3. Gracenote MediaVOCS

I have noted Gracenote’s role in the past to provide information lubricants for music download services. They are now leveraging their databases. “When integrated with the Gracenote Media Management System, MediaVOCS provides voice command-and-control functionality and unlocks the potential of devices that can store large digital music collections…Traditional graphic user interfaces, with their small screens and limited controls, are just not practical when trying to find a specific song in a 5,000-song collection while driving in traffic or in the middle of a workout.” The product enables voice commands like “Play Stairway to Heaven” or “Create Playlist with More Songs Like” the one that is playing now. If they could translate the technology “Get more information on a song currently playing by asking, “What is this?”” into the same function while listening to the radio, I would buy it. Come to think of it, I did buy it in 1999 – it was the the Sony eMarker (a victim of the dotcom crash, alas).

4. Freeplay FreeCharge

Freeplay, the wind-up energy company, was present as always with a small 10 by 10 booth, true to their non-profit mission. In addition to the radio and flashlight product line, they now have the FreeCharge Weza “portable energy source”. The wind-up is by foot pedal rather than hand crank, and generates enough to jump start car or boat motors. They also advertised the LIFELINE radio, specifically for development or humanitarian projects, and “is typically not available commercially, rather given to those who need it at no coast to the recipient. It is available in the USA through a cause related initiative that sees a radio donated for each one purchased.

5. Iqua UFO

My Nokia phone has a loudspeaker function that works to conference in a friend or colleague in a pinch. The Iqua UFO is a stand-alone, palm sized, round (UFO-get it?) speaker connected via Bluetooth for better quality conferencing off your cell phone, eight hour battery life, a time of call display for those of you tracking billable hours.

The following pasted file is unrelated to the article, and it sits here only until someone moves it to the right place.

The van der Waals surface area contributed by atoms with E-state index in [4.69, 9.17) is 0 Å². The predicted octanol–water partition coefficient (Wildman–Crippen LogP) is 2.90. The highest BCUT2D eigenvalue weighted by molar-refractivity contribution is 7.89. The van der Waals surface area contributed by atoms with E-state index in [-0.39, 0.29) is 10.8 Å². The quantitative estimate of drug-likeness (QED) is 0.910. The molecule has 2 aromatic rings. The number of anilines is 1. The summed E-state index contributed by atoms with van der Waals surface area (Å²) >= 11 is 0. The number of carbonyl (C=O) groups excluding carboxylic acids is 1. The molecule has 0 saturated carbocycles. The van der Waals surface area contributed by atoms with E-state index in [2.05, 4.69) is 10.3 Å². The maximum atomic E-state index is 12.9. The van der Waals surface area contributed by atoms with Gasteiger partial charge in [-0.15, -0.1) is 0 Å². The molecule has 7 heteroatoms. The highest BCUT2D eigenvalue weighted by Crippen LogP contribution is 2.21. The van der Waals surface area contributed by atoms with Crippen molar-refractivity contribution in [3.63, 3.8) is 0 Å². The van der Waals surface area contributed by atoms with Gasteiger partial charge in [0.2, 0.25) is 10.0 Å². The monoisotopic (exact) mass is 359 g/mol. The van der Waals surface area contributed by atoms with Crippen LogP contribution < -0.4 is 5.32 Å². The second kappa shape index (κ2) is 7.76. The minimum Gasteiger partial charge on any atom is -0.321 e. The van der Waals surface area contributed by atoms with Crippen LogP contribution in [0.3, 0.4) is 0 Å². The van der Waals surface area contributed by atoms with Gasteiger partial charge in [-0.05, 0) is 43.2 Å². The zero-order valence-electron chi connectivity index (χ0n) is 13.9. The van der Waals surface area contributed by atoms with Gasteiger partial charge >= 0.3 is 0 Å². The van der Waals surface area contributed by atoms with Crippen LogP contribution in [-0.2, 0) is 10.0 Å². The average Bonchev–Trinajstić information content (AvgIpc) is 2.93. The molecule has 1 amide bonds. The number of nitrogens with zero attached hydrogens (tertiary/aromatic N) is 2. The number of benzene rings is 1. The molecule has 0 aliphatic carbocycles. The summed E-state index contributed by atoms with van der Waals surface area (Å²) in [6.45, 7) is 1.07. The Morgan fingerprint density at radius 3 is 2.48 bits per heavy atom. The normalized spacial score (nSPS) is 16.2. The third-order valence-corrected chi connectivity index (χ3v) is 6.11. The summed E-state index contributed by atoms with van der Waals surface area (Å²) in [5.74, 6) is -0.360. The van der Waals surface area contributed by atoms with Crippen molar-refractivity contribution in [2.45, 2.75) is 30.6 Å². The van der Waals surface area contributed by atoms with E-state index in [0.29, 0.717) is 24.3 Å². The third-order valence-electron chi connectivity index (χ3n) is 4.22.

6. Solio

Portable three solar panel unit that fold into one. Contains converters for cell phones, PDAs, iPods and, well, anything.

7. Backup Pal

Is your cellular phonebook backed up? About the size of a large pocketwatch, plug into your cellphone, press one button, and backup is complete. Not only are “No technical skills required”, but indeed “No thinking required.” There are only three buttons, Backup, Restore to Phone, and Reset. Maybe the bit about no thinking is actually true?

CellStik is the same idea in the shape and size of a USB memory stick, which in turn plugs into PC for editing of phonebook information.

8. Computer-on-a-Stick

Speaking of sticks, FingerGear has Computer-on-a-Stick. USB memory stick with an onboard operating system and application suite. I think this is more of a support technology right now, though at least one friend carries a memory stick with all files between his desktop computers in Albany and New York City as he splits time between locations. Same company has a “Bio USB Drive” that is fingerprint secured.

9. Sit N’ Fit

I am always sort of, uh, embarrassed when entering a cubicle where office ladies are sitting on one of those big fitness balls. I mean I appreciate the struggle for fitness in a desk job world, but they should all get a Sit N’ Fit. This product has an exercise ball built into a stable, corporate style office chair frame.

10. NetThrone

Or here’s a different way to be a hard bodied desk jockey. It seems like this also ought to work as a exercise machine, but it just looks like one, or like the control technicians in the classic cult TV show The Prisoner.

Top Ten from This Year’s Consumer Electronics Show

Personal Infrastructure

Took me a while to write this up, but here you go. Technology for the Neurosphere, filtered through the emergent Darwinian soup of hyper-consumerism. You have been warned.

1. The PowerSquid

This year’s number one Consumer Electronics product, the PowerSquid powerstrip

Has 6 flexible outlets spreading out from the power cord in a, well, squid-like way. Also, it incorporates electromagnetic interference filtering technology they call Purestream – supposed to improve audio-video performance of your home theater system. Basically, I just love the way it looks.

2. Digital Video Eyewear